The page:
Coming of age in the early 2000s, I never witnessed the glory of Bolton Wanderers at Burnden Park. But it always held a mythical status in my mind.
Stories of the electric atmosphere and the historic final game against Charlton Athletic have outlived the ground. With Bolton Museum’s recent exhibition, its status has been reborn.
Going to the Match traced L.S. Lowry’s walk down Manchester Road to the heart of Bolton: the football ground. As the centrepiece of the exhibition, Lowry’s 1953 painting captured the essence of the historic club and, as a volunteer, I was frequently asked if the painting on display was the original. After reassuring visitors that, yes, it was, they were often impressed to hear about the journey the painting took in order to arrive at Bolton.
Just last year, the painting’s future seemed uncertain after the Football Association decided to auction it off, raising the possibility of an overseas sale. After considerable controversy and pleas from figures such as the Mayor of Salford to keep it ‘free to access’, the painting was finally purchased by The Lowry for a record-breaking £7.8 million. The masterpiece was subsequently brought home to Salford for public display. As such, the painting rightly belongs in Greater Manchester – the people of Bolton certainly think so.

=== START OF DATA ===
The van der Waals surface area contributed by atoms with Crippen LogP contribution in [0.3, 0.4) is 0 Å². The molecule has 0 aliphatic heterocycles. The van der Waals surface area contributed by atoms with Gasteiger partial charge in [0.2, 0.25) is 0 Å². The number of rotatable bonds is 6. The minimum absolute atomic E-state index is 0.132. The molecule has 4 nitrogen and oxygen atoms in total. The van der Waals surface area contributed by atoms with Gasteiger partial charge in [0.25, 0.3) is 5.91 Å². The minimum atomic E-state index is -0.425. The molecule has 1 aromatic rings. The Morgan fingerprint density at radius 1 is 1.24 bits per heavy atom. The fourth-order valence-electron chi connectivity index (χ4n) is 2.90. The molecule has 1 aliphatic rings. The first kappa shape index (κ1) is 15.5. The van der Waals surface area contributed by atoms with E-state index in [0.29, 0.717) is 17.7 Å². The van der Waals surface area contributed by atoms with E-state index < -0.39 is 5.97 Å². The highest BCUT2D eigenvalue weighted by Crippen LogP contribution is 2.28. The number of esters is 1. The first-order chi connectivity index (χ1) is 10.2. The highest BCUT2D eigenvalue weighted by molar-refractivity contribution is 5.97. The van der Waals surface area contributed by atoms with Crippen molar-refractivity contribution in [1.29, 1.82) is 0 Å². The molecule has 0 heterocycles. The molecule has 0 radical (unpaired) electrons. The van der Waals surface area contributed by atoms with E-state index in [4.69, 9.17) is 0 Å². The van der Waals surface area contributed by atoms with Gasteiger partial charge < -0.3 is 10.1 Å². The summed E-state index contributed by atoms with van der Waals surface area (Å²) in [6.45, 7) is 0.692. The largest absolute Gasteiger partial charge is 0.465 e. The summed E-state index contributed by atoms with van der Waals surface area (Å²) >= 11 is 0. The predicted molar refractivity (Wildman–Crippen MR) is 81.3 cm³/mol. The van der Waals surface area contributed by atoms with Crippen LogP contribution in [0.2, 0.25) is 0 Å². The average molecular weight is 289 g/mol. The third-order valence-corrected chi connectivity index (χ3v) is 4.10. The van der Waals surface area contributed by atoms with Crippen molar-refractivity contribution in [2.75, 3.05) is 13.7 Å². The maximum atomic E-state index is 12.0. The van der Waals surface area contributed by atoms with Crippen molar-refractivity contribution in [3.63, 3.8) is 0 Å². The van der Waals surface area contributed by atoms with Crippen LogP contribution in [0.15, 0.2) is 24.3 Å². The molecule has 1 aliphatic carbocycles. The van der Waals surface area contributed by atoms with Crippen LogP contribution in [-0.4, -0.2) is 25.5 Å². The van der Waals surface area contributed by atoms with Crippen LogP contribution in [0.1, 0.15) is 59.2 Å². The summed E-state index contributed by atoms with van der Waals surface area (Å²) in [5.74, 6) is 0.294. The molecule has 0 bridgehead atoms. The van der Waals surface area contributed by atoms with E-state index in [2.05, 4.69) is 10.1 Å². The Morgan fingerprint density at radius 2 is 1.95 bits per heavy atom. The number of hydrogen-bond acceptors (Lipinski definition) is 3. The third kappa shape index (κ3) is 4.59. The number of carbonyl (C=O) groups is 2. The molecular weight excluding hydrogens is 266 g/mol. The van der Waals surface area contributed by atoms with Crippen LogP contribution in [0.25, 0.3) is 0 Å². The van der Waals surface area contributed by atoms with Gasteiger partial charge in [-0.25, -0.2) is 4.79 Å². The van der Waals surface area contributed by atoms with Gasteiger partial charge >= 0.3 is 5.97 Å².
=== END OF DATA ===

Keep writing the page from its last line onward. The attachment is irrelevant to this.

Rather fittingly, the people are in the veins of Going to the Match. Told throughout the exhibition, the journey down Manchester Road was something of a pilgrimage for Bolton Wanderers fans. Similarly, the day before I began volunteering at the museum, I too made what felt like a pilgrimage to Wembley Stadium to watch Bolton thrash Plymouth Argyle 4-0 in the League Cup Final. At the exhibition the next day, I met fans from across the town who shared their highlights of the trip.
An initial conversation would spark into memories of their first match at Burnden Park (or The Reebok, depending on age), tales of European football under ‘Big Sam’, and a nostalgia for the ‘glory days’. Walking around the exhibition I’ve witnessed hushed arguments over who should be in Bolton’s ultimate dream team and discovered that Jay-Jay Okocha is always up there. Talking to younger fans, I’ve also found a quiet confidence in their club’s revival. While not every visitor went to the recent triumph at Wembley, I’ve been assured that they’ll go next time – because, for for this club, there’s a belief that there will be more golden moments. It didn’t take long for me to realise how much the club means to Boltonians, and how every person who visited the exhibition had their own story to tell.
The exhibition represented something bigger than itself for the people of Bolton. I was delighted to see people who aren’t your usual ‘museum/gallery-goers’ meaningfully engage with Going to the Match and share their slice of the story. Throughout the exhibition, I could feel the hum of optimism, and both a club and a town reborn.
Main image courtesy of The Lowry
Going to the Match is at Bolton Museum in the Temporary Exhibition gallery until June 25, 2023. For more information, click here.